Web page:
"Carrying signs that read 'Boycott Newsday,' the protesters demanded that editor John Mancini be fired," according to Herbert's story.

"The demonstrators said they were outraged that a Mallard Fillmore cartoon strip appeared just a week after the one-year anniversary of the death of Ecuadorean immigrant Marcelo Lucero in Patchogue.

"'This was insulting,' said Fernando Mateo, of the not-for-profit advocacy group, Hispanics Across America. 'It touched a chord. This is totally unacceptable.'

"'It's something serious,' said Marcelo Lucero's brother, Joselo Lucero, 35, of Patchogue. 'This is no joke for me. It was a tragedy.'

"In an e-mail to Newsday, Tinsley stood behind the cartoon. 'I take your newspaper's concern seriously, and your readers' perceptions even more seriously,' Tinsley wrote. 'But at the same time, as a cartoonist and former reporter, I don't steer away from controversy.'"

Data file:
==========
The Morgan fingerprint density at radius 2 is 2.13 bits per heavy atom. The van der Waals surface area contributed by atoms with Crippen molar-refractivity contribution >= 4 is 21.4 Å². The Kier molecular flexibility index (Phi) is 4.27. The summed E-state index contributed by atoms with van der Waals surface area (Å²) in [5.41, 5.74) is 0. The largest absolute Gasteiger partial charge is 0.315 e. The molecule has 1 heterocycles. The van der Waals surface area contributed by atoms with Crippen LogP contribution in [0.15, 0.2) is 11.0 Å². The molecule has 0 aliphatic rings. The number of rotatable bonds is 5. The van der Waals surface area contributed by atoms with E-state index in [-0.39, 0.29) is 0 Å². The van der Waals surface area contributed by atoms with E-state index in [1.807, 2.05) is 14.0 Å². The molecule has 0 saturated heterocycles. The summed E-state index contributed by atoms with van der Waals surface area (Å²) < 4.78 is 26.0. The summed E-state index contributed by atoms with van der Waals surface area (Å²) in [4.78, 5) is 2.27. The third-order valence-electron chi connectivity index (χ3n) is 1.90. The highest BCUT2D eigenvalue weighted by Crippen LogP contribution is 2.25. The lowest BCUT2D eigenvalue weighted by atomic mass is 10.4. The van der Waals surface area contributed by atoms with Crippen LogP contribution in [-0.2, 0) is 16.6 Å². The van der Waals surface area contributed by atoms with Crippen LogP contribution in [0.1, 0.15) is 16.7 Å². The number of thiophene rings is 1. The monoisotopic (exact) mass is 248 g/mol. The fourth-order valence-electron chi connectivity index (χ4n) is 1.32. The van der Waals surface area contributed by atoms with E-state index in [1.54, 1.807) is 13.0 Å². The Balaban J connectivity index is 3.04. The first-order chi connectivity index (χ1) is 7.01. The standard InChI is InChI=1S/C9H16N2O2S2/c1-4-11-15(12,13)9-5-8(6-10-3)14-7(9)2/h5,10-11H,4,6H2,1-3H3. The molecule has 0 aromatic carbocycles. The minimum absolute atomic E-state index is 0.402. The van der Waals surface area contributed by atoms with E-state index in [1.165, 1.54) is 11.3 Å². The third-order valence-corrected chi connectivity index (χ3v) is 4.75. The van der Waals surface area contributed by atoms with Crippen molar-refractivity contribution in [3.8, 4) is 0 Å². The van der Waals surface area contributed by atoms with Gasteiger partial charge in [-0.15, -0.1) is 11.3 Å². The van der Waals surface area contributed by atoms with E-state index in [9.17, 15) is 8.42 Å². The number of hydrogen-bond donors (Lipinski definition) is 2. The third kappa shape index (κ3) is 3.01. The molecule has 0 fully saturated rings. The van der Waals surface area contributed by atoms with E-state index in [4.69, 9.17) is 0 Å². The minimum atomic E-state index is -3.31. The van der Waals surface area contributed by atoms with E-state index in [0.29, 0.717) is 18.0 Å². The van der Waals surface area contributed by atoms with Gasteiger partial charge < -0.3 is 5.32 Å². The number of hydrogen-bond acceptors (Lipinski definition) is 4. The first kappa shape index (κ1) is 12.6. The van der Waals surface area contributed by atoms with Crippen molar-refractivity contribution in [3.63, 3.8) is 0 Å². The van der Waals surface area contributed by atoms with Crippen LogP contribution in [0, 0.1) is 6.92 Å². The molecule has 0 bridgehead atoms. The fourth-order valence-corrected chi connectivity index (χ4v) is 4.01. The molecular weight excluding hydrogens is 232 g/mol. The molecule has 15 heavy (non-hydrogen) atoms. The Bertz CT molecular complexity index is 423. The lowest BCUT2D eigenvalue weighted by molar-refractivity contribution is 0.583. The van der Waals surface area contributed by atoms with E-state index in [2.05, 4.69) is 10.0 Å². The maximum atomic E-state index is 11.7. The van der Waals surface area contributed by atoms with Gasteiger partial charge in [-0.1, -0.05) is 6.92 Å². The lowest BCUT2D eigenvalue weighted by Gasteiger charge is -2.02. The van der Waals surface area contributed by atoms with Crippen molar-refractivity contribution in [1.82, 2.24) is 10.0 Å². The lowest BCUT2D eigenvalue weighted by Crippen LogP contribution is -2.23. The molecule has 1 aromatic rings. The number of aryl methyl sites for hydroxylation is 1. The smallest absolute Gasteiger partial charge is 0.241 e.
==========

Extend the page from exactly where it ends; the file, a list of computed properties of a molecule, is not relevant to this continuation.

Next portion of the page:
"Authorities allege that seven teenagers stabbed Lucero to death last year, and one has pleaded guilty to first-degree gang assault and fourth-degree conspiracy," Editor & Publisher added.

"The Rev. Allan Ramirez also told a Newsday reporter that many in the community felt that a recent story about one of the teens charged in Lucero's stabbing was a 'puff' item, and that the story and another recent column displayed 'biased coverage' and an 'insulting attitude' toward the immigrant community on Long Island."

The Newsday story said, "Mancini defended Newsday's stories about Long Island immigration issues. 'We stand by our coverage,' he said."

Spanish-Language Papers to Outsource Page Design

ImpreMedia, the nation’s largest Spanish language online and print news publisher, announced Tuesday it would outsource the design, formatting and production of advertising and editorial pages to Mexico-based Business News Group.

"BNG will produce ads and editorial pages for La Opini??n of Los Angeles, La Raza of Chicago, La Prensa of Orlando, El Mensajero of San Francisco and Rumbo of Houston," ImpreMedia said.

Its New York newspapers, El Diario/La Prensa and Hoy, were not mentioned.